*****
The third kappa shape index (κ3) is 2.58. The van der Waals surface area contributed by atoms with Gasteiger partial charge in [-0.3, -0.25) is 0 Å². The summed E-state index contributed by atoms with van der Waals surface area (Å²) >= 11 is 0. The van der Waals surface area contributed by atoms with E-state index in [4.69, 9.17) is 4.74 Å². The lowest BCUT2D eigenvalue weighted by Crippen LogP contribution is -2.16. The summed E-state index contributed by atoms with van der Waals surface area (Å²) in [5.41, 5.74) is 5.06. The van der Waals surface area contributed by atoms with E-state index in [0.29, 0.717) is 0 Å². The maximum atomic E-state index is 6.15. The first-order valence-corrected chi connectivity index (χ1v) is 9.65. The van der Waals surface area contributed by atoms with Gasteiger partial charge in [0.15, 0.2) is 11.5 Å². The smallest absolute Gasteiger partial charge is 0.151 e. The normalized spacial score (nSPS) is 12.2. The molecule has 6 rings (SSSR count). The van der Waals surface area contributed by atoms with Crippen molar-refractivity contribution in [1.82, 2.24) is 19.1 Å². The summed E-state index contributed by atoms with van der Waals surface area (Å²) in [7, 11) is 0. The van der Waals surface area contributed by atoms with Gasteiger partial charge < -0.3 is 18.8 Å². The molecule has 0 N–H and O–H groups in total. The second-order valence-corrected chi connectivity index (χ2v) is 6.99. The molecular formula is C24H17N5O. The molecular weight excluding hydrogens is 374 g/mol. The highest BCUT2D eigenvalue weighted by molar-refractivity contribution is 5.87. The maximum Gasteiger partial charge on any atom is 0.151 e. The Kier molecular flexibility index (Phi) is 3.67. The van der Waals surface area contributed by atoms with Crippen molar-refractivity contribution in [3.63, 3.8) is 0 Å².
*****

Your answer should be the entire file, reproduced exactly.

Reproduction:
The third kappa shape index (κ3) is 2.58. The van der Waals surface area contributed by atoms with Gasteiger partial charge in [-0.3, -0.25) is 0 Å². The summed E-state index contributed by atoms with van der Waals surface area (Å²) >= 11 is 0. The van der Waals surface area contributed by atoms with E-state index in [4.69, 9.17) is 4.74 Å². The lowest BCUT2D eigenvalue weighted by Crippen LogP contribution is -2.16. The summed E-state index contributed by atoms with van der Waals surface area (Å²) in [5.41, 5.74) is 5.06. The van der Waals surface area contributed by atoms with E-state index in [0.29, 0.717) is 0 Å². The maximum atomic E-state index is 6.15. The first-order valence-corrected chi connectivity index (χ1v) is 9.65. The van der Waals surface area contributed by atoms with Gasteiger partial charge in [0.15, 0.2) is 11.5 Å². The smallest absolute Gasteiger partial charge is 0.151 e. The normalized spacial score (nSPS) is 12.2. The molecule has 6 rings (SSSR count). The van der Waals surface area contributed by atoms with Crippen molar-refractivity contribution in [1.82, 2.24) is 19.1 Å². The summed E-state index contributed by atoms with van der Waals surface area (Å²) in [7, 11) is 0. The van der Waals surface area contributed by atoms with Gasteiger partial charge < -0.3 is 18.8 Å². The molecule has 0 N–H and O–H groups in total. The second-order valence-corrected chi connectivity index (χ2v) is 6.99. The molecular formula is C24H17N5O. The molecular weight excluding hydrogens is 374 g/mol. The highest BCUT2D eigenvalue weighted by molar-refractivity contribution is 5.87. The maximum Gasteiger partial charge on any atom is 0.151 e. The Kier molecular flexibility index (Phi) is 3.67. The van der Waals surface area contributed by atoms with Crippen molar-refractivity contribution in [3.63, 3.8) is 0 Å².